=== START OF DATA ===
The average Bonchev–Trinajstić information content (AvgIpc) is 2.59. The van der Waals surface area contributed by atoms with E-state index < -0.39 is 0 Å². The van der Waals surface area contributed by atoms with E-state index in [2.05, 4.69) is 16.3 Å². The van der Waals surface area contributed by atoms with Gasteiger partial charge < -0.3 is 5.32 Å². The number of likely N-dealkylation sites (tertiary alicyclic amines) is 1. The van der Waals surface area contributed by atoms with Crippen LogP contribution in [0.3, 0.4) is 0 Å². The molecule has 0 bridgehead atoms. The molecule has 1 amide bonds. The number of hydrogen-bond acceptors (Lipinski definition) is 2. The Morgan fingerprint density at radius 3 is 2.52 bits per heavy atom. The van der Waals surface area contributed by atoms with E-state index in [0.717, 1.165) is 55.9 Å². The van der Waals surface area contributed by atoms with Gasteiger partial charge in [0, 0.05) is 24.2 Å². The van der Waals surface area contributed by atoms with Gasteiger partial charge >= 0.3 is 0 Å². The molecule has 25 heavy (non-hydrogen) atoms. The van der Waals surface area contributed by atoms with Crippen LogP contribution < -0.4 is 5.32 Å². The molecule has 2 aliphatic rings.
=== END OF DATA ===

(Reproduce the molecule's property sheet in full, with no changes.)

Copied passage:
The average Bonchev–Trinajstić information content (AvgIpc) is 2.59. The van der Waals surface area contributed by atoms with E-state index < -0.39 is 0 Å². The van der Waals surface area contributed by atoms with E-state index in [2.05, 4.69) is 16.3 Å². The van der Waals surface area contributed by atoms with Gasteiger partial charge < -0.3 is 5.32 Å². The number of likely N-dealkylation sites (tertiary alicyclic amines) is 1. The van der Waals surface area contributed by atoms with Crippen LogP contribution in [0.3, 0.4) is 0 Å². The molecule has 0 bridgehead atoms. The molecule has 1 amide bonds. The number of hydrogen-bond acceptors (Lipinski definition) is 2. The Morgan fingerprint density at radius 3 is 2.52 bits per heavy atom. The van der Waals surface area contributed by atoms with E-state index in [0.717, 1.165) is 55.9 Å². The van der Waals surface area contributed by atoms with Gasteiger partial charge in [0, 0.05) is 24.2 Å². The van der Waals surface area contributed by atoms with Gasteiger partial charge >= 0.3 is 0 Å². The molecule has 25 heavy (non-hydrogen) atoms. The van der Waals surface area contributed by atoms with Crippen LogP contribution < -0.4 is 5.32 Å². The molecule has 2 aliphatic rings.